Having good knowledge of musculoskeletal manifestation of leprosy, will help narrow differential diagnosis and will prevent unnecessary diagnostic workup.
Leprosy can present with different rheumatologic manifestation including tenosynovitis and acute symmetrical polyarthritis. Type 2 lepra reaction (Erythema nodosum leprosum ENL) can present with systemic manifestation and can involve skin, nerves, joints, kidneys and liver.
Leprosy is an infectious disease caused by Mycobacterium leprae. It is an important global health concern and needs early diagnosis and prompt treatment to prevent permanent disability.
Leprosy is multisystem granulomatous disease. It primarily involves the skin and peripheral nerves. The severity of neurological and cutaneous presentation depends upon the number of bacilli and type of immune response. It could be either pauci bacillary with intense immune reactions or multibacillary with weak immune response.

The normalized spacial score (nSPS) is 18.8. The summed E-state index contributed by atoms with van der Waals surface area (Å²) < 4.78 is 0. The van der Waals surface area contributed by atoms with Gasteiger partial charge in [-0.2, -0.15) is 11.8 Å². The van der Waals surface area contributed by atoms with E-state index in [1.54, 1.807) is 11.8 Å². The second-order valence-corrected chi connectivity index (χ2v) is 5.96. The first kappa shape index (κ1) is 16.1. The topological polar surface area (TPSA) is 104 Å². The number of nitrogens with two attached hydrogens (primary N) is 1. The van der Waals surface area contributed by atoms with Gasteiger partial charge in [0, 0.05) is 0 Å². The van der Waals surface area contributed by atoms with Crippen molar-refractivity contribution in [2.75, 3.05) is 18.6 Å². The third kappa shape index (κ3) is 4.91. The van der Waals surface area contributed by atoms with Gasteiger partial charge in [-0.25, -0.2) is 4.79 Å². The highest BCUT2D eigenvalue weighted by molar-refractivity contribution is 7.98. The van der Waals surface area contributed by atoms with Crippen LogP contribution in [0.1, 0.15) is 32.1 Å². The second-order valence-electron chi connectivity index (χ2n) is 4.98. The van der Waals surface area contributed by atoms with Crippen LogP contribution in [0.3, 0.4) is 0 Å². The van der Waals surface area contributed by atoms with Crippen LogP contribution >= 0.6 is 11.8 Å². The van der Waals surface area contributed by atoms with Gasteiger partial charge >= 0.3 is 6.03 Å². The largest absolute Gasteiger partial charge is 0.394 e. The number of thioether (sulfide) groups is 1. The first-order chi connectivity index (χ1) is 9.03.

115 countries submitted their reports to WHO (World health organization 2014) by the end of 2012. The global registered prevalence of leprosy at the end of 2012 was 189 018 cases. The number of new cases reported globally in 2012 was 232 857 compared with 226 626 in 2011.
The global statistics (World health organization) show that 220 810 (95%) of new leprosy cases were reported from 16 countries and only 5% of new cases are from the rest of the world.
There are two different ways of classifying leprosy.
Ridley-Jopling (Pardillo et al. 2007) system and the simpler and more commonly used WHO classification system.